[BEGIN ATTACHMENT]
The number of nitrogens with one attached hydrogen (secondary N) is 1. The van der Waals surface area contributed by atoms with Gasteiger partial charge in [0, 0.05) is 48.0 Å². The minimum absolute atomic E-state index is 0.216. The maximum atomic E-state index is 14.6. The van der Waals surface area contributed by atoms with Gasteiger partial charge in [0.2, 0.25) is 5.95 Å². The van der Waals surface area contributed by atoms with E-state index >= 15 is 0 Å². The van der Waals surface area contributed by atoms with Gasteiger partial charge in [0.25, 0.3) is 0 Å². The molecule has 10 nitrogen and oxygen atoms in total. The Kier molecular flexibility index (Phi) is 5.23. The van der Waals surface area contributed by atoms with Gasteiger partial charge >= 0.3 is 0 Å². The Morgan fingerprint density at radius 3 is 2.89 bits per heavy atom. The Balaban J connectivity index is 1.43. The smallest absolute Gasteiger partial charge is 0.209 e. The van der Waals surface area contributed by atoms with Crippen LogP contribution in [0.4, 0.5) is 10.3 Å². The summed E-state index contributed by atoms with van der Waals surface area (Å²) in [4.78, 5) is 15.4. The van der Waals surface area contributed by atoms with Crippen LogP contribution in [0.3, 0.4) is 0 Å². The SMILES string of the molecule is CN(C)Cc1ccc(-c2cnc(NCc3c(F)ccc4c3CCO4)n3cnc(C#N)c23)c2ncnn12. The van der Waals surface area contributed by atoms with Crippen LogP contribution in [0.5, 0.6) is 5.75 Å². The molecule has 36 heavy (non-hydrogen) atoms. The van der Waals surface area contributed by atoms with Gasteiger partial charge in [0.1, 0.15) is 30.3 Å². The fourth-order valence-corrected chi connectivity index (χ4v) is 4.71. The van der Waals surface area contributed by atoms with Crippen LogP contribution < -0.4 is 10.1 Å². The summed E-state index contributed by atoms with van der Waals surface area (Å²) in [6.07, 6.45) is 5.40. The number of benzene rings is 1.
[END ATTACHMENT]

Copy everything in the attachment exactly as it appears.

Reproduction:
The number of nitrogens with one attached hydrogen (secondary N) is 1. The van der Waals surface area contributed by atoms with Gasteiger partial charge in [0, 0.05) is 48.0 Å². The minimum absolute atomic E-state index is 0.216. The maximum atomic E-state index is 14.6. The van der Waals surface area contributed by atoms with Gasteiger partial charge in [0.2, 0.25) is 5.95 Å². The van der Waals surface area contributed by atoms with E-state index >= 15 is 0 Å². The van der Waals surface area contributed by atoms with Gasteiger partial charge in [0.25, 0.3) is 0 Å². The molecule has 10 nitrogen and oxygen atoms in total. The Kier molecular flexibility index (Phi) is 5.23. The van der Waals surface area contributed by atoms with Gasteiger partial charge >= 0.3 is 0 Å². The Morgan fingerprint density at radius 3 is 2.89 bits per heavy atom. The Balaban J connectivity index is 1.43. The smallest absolute Gasteiger partial charge is 0.209 e. The van der Waals surface area contributed by atoms with Crippen LogP contribution in [0.4, 0.5) is 10.3 Å². The summed E-state index contributed by atoms with van der Waals surface area (Å²) in [4.78, 5) is 15.4. The van der Waals surface area contributed by atoms with Crippen LogP contribution in [0.3, 0.4) is 0 Å². The SMILES string of the molecule is CN(C)Cc1ccc(-c2cnc(NCc3c(F)ccc4c3CCO4)n3cnc(C#N)c23)c2ncnn12. The van der Waals surface area contributed by atoms with Crippen LogP contribution in [0.5, 0.6) is 5.75 Å². The molecule has 36 heavy (non-hydrogen) atoms. The van der Waals surface area contributed by atoms with Gasteiger partial charge in [0.1, 0.15) is 30.3 Å². The fourth-order valence-corrected chi connectivity index (χ4v) is 4.71. The van der Waals surface area contributed by atoms with Crippen LogP contribution < -0.4 is 10.1 Å². The summed E-state index contributed by atoms with van der Waals surface area (Å²) in [6.07, 6.45) is 5.40. The number of benzene rings is 1.